Answer ... (a) procedure, including evidence?
The parties are free to negotiate their own procedural rules, subject to mandatory provisions (for example, both parties must be treated equally and fairly). If the statutory rules (or the agreed rules) are silent, the arbitrators generally have a very broad discretion to determine the procedural rules.
As regard evidence, it is worth mentioning that each party shall have the burden of proving the facts relied on to support its claim or defence. Witnesses, including expert witnesses who are presented by the parties to testify to the arbitral tribunal on any issue of fact or expertise. Their statements are presented in written form and signed by them. The arbitral tribunal determines the admissibility, relevance, materiality and weight of the evidence offered.
The arbitral tribunal may appoint one or more experts to submit on certain specific issues determined by the arbitral tribunal, a written report or an oral report to be included in the meeting. A copy of the terms of reference regarding the report entrusted to the expert will be sent to each party immediately after its submission, granting each party the opportunity to express its opinion thereon. Each of the parties is entitled to review and examine the documents upon which the expert relied in his or her report.
The arbitral tribunal may decide, after the submission of the expert’s report, whether on its own initiative or upon the request of a party to the arbitration, to hold a hearing to hear the expert and to provide the parties with the opportunity to examine and cross-examine the expert about his or her report. During the meeting, each of the parties may present one or more expert witnesses to give testimony on the issues raised in the report of the expert appointed by the arbitral tribunal, unless otherwise agreed upon between the parties.
The IBA Rules on the Taking of Evidence are not regulated under Egyptian law. There are no legal impediments preventing the parties from agreeing to apply or seek guidance from said Rules. Articles 20–22 and 27 of the Law of Evidence in Civil and Commercial Matters (the Evidence Law) regulate production of documents with rules that are somewhat similar to the IBA Rules on the Taking of Evidence.
(b) interim relief?
The parties to an arbitration may agree that the arbitral tribunal can take any temporary or interim measure that may be required according to the nature of the dispute at the request of a party. For example, the tribunal may maintain or restore the status quo pending determination of the dispute, take action that would prevent, or refrain from taking action that is likely to cause, current or imminent prejudice to the arbitral process, etc. The tribunal may modify, suspend or terminate an interim measure it has granted upon application of a party or on the tribunal’s own initiative. The tribunal may ask the parties to present whatever guarantee that it deems sufficient to cover the expenses of such temporary or interim measure.
Thus, the parties should explicitly and specifically agree to grant arbitrators this power.
If the party against whom the order was issued fails to execute it, the arbitral tribunal, upon the request of the other party, may authorise the latter to undertake the procedures necessary for the execution of the order, without prejudice to the right of said party to apply to the president of the concerned court for rendering an execution order.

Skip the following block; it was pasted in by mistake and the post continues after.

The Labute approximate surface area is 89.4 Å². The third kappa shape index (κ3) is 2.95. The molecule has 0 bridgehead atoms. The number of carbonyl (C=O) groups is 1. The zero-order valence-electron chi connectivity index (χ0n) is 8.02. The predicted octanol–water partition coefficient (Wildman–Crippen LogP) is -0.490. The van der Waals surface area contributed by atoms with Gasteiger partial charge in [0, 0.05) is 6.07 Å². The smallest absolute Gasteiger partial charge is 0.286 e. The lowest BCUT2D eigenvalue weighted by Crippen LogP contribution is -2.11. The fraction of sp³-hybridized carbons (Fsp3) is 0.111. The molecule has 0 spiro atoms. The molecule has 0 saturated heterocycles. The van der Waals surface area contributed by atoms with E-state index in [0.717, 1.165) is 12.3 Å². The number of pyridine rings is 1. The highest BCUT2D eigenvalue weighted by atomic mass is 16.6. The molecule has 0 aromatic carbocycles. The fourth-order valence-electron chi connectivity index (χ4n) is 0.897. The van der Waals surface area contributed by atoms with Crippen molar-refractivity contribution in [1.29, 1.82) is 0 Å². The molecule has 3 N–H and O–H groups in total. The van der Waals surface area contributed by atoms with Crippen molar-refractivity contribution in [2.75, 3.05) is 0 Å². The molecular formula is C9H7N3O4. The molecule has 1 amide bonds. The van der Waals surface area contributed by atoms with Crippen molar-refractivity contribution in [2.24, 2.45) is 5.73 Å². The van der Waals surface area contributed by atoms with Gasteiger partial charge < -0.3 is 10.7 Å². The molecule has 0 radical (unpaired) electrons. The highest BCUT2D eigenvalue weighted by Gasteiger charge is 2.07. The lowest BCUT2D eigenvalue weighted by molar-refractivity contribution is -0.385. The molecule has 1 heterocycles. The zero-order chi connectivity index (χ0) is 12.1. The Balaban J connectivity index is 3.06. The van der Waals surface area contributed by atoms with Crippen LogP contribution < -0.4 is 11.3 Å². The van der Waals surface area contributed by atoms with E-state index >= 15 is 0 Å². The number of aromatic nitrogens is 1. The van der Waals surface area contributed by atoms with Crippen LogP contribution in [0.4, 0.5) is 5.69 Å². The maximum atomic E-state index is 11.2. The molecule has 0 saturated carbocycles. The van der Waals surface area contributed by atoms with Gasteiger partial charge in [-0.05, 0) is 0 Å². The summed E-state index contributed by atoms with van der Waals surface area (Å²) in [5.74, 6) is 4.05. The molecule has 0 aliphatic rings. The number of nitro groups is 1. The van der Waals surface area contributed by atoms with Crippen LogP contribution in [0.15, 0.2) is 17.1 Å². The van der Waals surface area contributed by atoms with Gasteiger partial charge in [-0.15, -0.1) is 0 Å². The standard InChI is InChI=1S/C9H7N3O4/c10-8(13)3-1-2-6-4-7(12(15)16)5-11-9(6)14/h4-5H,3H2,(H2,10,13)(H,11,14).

(c) parties which do not comply with its orders?
The tribunal has very broad discretion in relation to procedure where the agreed rules or the statutory rules are silent. For example, the tribunal can Order disclosure of documents known to be in a party's possession. Request a party to produce a certain witness, but cannot compel witness attendance. Negative inferences can arise when a party does not comply with the tribunal's request. The arbitrators do not have powers to issue interim orders (for example, attachment orders and injunctions) unless this is agreed by the parties in the arbitration agreement or subsequently.
(d) issuing partial final awards?
The arbitral tribunal may issue partial award, disposing of one or more monetary or other substantive issues between parties.
(e) the remedies it can grant in a final award?
An arbitral tribunal generally enjoys a broad authority and power to order any declaratory relief, monetary compensation, specific performance, interest, and costs. However, an arbitral tribunal is not generally entitled to order punitive damages or interest in excess of the applicable cap on interest depending on the nature of the dispute.
The interest is 4 per cent per annum in civil matters and 5 per cent per annum in commercial matters. However, the parties may agree upon another rate of interest either in the event of delay in effecting payment or in any other case in which interest has been stipulated, provided that it does not exceed 7 per cent. A creditor may demand damages in addition to interest if he or she establishes that a loss, in excess of the interest, was owing to bad faith on the part of the debtor.
According to article 50(3) of the Commercial Code, in case of commercial loans or cost incurred by a merchant in favour of its customer, the merchant may claim interest at the rate applicable by the Central Bank. Such rate is currently 11.75 per cent per annum.
Finally, interest on banking loans and transactions with bank customers are determined by virtue of party autonomy without being subject to any maximum statutory rate.